A new totem pole symbolizing a welcome beacon is now outside the Victoria International Marina.
The concept began seven years ago for carver Tom Lafortune.
As a child, he spent time fishing in the harbour with his father, raking herring and watching orcas. Using experiences like that and stories told as a child, he created elements reminding him of elders from the Songhees First Nation, playful otters, and watchful eagles.
“To have a Salish pole along the inner harbour, you know this is our front yard. This is where it means the most,” said Lafortune.
One of the elements included an orca representing a story he was told about a grandmother telling her grandson to welcome people into the harbour.
At the raising ceremony on Wednesday, Lafortune dedicated the pole to his late father-in-law, John Rice, who spent his life organizing annual First Nations soccer tournaments.
“To finally get this stood up and to recognize him, welcoming people into Victoria for so many years, is just beyond words for me,” said Lafortune.
Before the ceremony, several First Nations members and members of the Victoria Police Department left from Ogden Point on canoes, paddling to the marina. The marina’s shore was recently revamped to allow canoes to land on the beach.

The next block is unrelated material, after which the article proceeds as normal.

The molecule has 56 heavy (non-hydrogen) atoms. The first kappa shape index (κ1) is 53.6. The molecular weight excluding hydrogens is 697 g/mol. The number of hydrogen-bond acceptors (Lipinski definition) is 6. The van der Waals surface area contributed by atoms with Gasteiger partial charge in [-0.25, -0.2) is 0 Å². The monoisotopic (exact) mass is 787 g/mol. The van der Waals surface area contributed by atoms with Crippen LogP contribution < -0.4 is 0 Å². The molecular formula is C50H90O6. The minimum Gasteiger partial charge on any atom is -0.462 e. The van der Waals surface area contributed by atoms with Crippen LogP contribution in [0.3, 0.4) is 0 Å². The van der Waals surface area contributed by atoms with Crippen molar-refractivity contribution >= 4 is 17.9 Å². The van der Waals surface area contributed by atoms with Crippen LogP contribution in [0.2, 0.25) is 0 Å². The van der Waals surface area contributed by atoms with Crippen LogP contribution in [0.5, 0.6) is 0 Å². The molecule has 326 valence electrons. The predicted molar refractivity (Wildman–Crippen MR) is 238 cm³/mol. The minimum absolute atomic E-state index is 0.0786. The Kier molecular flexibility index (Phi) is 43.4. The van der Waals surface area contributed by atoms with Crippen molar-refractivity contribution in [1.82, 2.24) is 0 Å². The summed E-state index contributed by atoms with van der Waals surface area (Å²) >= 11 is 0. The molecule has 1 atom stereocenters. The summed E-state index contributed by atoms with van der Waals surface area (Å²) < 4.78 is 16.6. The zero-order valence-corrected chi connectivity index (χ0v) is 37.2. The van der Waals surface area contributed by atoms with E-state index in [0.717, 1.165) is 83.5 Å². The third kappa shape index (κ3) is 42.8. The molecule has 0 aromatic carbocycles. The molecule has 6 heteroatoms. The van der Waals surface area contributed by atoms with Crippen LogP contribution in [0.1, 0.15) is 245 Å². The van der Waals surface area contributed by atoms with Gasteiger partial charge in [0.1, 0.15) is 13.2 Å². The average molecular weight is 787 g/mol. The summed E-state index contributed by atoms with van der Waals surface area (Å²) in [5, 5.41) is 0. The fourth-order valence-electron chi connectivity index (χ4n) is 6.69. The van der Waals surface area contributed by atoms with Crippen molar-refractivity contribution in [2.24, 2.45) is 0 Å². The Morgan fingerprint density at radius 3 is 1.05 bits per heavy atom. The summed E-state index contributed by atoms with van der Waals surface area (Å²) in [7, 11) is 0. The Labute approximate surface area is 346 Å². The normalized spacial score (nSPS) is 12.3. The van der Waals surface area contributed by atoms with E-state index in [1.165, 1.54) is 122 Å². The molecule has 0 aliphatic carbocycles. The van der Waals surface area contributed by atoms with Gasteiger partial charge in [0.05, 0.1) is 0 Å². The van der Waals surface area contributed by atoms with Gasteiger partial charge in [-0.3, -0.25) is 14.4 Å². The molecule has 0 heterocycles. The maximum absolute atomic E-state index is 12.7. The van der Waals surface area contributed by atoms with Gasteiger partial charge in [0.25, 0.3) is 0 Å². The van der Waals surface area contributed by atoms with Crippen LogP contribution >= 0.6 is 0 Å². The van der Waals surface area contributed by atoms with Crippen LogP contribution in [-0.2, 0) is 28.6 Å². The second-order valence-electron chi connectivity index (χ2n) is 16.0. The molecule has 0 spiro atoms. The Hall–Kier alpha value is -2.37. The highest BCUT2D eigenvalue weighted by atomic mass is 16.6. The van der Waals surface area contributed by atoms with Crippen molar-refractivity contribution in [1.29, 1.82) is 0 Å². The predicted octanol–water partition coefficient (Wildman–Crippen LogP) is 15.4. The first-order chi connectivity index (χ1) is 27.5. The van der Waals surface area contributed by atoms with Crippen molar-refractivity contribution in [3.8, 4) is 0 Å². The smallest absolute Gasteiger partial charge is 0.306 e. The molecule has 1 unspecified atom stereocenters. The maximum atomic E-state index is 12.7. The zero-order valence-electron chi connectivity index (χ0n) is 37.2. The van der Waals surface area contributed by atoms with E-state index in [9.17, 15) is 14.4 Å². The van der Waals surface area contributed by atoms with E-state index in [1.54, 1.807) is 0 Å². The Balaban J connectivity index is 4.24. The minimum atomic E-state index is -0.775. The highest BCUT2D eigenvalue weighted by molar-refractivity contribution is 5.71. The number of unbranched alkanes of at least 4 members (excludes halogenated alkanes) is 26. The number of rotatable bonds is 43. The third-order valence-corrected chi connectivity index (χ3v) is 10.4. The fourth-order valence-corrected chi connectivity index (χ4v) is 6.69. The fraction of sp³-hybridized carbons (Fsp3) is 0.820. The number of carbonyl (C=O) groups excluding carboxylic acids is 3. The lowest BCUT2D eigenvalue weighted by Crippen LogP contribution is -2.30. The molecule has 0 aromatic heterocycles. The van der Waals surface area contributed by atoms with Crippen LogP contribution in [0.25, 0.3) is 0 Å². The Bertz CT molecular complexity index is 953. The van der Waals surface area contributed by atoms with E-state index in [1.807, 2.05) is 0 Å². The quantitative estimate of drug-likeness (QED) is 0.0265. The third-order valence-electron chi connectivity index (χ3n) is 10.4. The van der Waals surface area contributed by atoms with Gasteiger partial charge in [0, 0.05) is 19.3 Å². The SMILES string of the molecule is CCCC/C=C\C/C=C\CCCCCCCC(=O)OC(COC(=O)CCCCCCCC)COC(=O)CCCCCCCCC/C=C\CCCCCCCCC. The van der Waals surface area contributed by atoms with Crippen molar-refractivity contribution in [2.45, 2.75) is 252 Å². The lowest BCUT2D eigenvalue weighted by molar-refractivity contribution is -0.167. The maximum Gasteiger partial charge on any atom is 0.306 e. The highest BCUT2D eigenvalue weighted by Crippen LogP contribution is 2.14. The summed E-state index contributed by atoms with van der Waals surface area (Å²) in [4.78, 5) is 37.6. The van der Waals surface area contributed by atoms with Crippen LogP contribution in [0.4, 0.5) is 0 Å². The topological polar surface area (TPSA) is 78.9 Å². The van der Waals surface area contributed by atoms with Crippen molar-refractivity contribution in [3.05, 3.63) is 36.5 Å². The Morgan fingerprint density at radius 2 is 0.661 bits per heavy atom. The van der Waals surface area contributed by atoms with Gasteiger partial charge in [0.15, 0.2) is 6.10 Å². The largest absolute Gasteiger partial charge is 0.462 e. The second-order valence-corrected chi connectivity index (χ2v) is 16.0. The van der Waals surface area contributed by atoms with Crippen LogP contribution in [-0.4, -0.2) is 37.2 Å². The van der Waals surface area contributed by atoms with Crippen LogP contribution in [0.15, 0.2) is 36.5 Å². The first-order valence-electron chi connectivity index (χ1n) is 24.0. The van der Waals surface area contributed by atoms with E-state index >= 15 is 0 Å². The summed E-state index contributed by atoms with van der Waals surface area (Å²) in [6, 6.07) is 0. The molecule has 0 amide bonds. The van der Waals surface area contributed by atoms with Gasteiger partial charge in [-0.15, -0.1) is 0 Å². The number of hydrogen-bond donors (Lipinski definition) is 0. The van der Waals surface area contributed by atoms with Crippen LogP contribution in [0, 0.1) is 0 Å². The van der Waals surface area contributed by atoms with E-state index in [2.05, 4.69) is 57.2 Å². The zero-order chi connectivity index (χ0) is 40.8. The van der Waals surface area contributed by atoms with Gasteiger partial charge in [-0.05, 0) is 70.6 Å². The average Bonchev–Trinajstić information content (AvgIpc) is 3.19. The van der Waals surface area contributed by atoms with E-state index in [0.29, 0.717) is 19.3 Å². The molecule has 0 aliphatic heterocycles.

The marina’s CEO says seeing paddlers landing on the shore and having a totem pole standing is an honour to the ancestors of the land.
“There’s a story here to tell that I was being told by elders when I asked around, and I wanted to tell that story,” said Craig Norris.
“One of the ways to do that was to commission a piece of art…and honestly let the artist take over and let the tradition and the culture take over.”
This is just one of several carvings that Lafortune has across Vancouver Island, and he hopes this will serve as a welcome beacon to those out on the waters.